In the film 101 Dalmatians, Pongo and Perdita howl for help once their puppies have been stolen. It is an interesting concept, this use of howling and work because any dog owner can believe it. Evan Dorkin and Jill Thompson start their excellent series about a group of dogs the same way. The dogs of Burden, however, do so to call on the help of a wise dog.
Wise Dog = Merlin or Gandalf, he is an English Sheep Dog after all.
In Beasts of Burden: Animal Rites (the first four issues as well as a short story) chronicle the beginning adventures of Ace, Jack, Whitey, Rex, Pugsley, and their cat friend Orphan. The story starts as the friends with the help of the Wise Dog, investigate why Jack’s dog house is haunted.
Apparently, Burden is the Sunnydale of the dog world because there is quite a bunch of weird things going on.
Over the course of the first volume, the group of friends becomes wise dogs in training, guardians of the area, tasked to protect it. Like most fiction involving super hero teens, owners (the de facto parents) are largely absent and a dog owner sometimes wonders what is going on with these people. Yet, despite that wobble (and necessary plot hole. To be fair, owners do make some appearances), the series is pretty darn good.
In part, this is due to the dogs and cats remaining dogs and cats. It is also because of the strength of the storytelling. Animal Rites is in many ways, an origin sequence. But the stories are heartfelt, and while not having the lecture footnotes of Atwood’s Angel Catbird series, the stories do comment on how we treat animals and each other in the world.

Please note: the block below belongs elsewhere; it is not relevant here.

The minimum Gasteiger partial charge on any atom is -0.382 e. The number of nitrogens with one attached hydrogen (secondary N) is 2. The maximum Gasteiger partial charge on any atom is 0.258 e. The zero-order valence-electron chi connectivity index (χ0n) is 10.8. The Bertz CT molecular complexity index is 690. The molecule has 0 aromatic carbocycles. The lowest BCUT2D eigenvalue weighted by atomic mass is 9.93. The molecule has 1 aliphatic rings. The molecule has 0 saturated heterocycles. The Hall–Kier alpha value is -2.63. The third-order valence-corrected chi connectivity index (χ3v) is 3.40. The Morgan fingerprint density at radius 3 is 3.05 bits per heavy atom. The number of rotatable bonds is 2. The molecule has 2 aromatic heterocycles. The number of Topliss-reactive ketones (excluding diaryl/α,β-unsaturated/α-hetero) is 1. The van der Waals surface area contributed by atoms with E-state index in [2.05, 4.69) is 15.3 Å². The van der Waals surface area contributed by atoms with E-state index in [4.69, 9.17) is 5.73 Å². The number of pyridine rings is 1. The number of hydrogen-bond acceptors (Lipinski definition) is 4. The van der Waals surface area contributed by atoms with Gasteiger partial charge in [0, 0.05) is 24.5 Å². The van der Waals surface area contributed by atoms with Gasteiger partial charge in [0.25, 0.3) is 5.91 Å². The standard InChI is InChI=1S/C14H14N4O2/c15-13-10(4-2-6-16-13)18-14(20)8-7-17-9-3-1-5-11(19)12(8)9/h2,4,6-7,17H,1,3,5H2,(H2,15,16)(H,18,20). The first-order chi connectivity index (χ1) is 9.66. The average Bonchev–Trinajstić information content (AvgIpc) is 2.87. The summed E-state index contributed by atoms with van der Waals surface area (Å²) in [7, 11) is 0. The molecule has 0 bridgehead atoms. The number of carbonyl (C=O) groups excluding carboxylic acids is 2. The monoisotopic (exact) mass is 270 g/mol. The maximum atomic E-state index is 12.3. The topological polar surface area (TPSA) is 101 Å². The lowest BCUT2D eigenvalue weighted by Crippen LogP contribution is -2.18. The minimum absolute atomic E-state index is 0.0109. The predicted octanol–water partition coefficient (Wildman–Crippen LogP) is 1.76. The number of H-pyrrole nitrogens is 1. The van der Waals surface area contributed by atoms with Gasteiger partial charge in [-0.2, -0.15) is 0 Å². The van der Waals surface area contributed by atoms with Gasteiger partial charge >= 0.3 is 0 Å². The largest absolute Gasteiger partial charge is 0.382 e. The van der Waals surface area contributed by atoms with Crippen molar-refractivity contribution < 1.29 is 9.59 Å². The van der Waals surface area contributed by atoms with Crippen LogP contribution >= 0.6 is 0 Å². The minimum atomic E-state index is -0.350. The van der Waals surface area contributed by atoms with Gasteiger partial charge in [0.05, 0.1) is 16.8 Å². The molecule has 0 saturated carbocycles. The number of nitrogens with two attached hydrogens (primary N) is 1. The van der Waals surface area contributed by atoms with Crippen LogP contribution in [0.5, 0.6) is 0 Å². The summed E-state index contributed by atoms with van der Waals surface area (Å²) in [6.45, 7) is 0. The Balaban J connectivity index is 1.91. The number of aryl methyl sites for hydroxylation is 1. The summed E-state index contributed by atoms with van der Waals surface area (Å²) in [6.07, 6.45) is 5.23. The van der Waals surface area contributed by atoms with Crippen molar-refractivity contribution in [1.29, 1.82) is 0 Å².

At first, the group is seeming to be entirely male, but female characters in the form of a dog and a cat are added. In many ways, too, the dogs act like their respective breeds (though my Dobie was braver than Rex). This isn’t a story for children, there is death of some pets (but not of the major characters), and the dogs sometimes are a bit, well, fierce. It would be fair to say that the series is in part horror story from a dog point of view. It actually remembers me a bit of Wayne Smith’s Thor.
The issue Neighborhood Watch contains stories that are referred to in the later part of animal rites. Included are a story about a chicken stealing goblin and a flock of strange sheep. Honesty, the sheep story is one of the spookiest I’ve read in a long time.
Hunters and Gatherers and Issue #0 seem to occur after Animal Rites. Issue) details the story of one the cat characters in greater detail. It is also a story about family. IN the closing panels, you can easily see why the series has won awards. Hunters is an adventure tale that does seem to change Watership Down in part. The crossover with Hellboy is also very good, making Pugsley more than simply a downer. It was both funny and touching.